For centuries, we have associated bacteria with germs and disease. While this link still is valid, "The vast majority of the microbes that live in our bodies are a vital part of our ecosystem, and they're essential to our health. They're not disease-causing germs as we've been taught," according to Georgetown University Hospital gastroenterologist Robynne Chutkan.
An estimated 100 trillion microbesâ??our microbiomeâ??live in and on us. They outnumber our own cells ten to one and weigh roughly 2 to 3 pounds. While the intestines and colon have the densest number of microbes, bacteria also live on the surface of our skin and in our mouth, vagina, lungs, nose, navel, and bladder.
Much as the Human Genome Project attempted to improve our knowledge of human DNA, scientists with the Human Microbiome Project, administered by the National Institutes of Health, are currently sequencing microbes in the human microbiome and determining what role they play in human health. With better understanding, scientists hope to help the medical community develop diagnostic and therapeutic tools for a variety of diseases.
Preliminary research indicates that the microbiome has a role in regulating immune-system and metabolic disorders such as diabetes, Crohn's disease, ulcerative colitis, asthma, rheumatoid arthritis, muscular dystrophy, multiple sclerosis, fibromyalgia, allergies,high cholesterol, and even some cancers. Other potential targets for microbiome therapeutics include obesity, circadian rhythms, offensive body odor, and mental disorders.
Because microbes in the human body can modify the production of neurotransmitters in the brain, researchers are investigating microbiome interventions to treat schizophrenia, depression, bipolar disorder, and other neuro-chemical imbalances. One team has found that transferring the gut microbiome from obese mice to healthy mice can increase the healthy mouse's body mass in a short time. (Kurzweilai.net)
As our microbes influence us, scientists have found that our lifestyle can influence our bacteria in return. In order to support beneficial gut bacteria, we need to ingest foods that feed them. Probiotic foods such as garlic, asparagus, leeks, onion, oats, lentils, and artichokes, as well as fermented foods like sauerkraut, kimchi, and pickles all promote the growth of gut bacteria associated with good health. Conversely, both patients and the medical community need to be aware that drugs like steroids, hormones, acid-blockers, and some pain relievers can damage the microbiome.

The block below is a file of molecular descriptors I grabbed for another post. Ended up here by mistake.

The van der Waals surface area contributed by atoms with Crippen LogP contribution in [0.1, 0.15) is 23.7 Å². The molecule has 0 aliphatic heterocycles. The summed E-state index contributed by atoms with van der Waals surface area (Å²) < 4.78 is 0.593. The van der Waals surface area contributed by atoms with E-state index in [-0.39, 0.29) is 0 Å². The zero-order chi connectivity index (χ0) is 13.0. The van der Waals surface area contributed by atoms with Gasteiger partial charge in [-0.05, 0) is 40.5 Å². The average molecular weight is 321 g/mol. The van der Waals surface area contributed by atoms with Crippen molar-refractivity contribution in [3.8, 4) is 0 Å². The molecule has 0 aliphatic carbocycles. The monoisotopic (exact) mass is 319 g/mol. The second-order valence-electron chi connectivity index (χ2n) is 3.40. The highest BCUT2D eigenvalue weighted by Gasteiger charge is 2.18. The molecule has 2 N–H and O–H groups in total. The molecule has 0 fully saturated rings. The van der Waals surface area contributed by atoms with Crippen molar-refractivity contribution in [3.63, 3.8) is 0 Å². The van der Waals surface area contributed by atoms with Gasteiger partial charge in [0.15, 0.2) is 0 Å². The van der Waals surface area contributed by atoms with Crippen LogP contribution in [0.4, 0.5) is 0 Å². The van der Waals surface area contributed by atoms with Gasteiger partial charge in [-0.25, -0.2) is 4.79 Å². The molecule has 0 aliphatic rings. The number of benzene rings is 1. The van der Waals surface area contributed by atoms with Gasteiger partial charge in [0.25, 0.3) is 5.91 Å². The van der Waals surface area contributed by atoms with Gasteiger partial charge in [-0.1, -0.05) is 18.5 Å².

Our lifestyle can also influence the genetics of the microbiome. "Mom's stress during pregnancy can impact her offspring's development, including the brain, through changes in the vaginal microbiome that are passed on during vaginal birth," according to researchers at the University of Pennsylvania. "Maternal stress can alter this initial microbe population as well as determine many aspects of the host's immune system that are also established during this early period."
The current use of antibiotics targets harmful bacteria, but antibiotics also kill the microbes that promote health. For those who do not naturally develop gut microbes to fight harmful bacteria and maintain healthy systems, scientists are experimenting with transplanting fecal bacteria from healthy individuals. This practice appears promising for some patients, but it remains controversial.
After Washington spent billions of taxpayer dollars on the Human Genome Project, many proponents expected that identifying disease-related genes would enable pharmaceutical companies to create therapies for those disorders. We now see that biological systems are much more complex than they once imagined. Scientists therefore are investigating a wide range of other factors that influence disease. Thus far, they have developed a better understanding of the vast symbiotic relationships between bacteria and humans. Now physicians need to combine this new insight with their growing understanding of environmental, lifestyle, and genetic factors that also contribute to health and disease.
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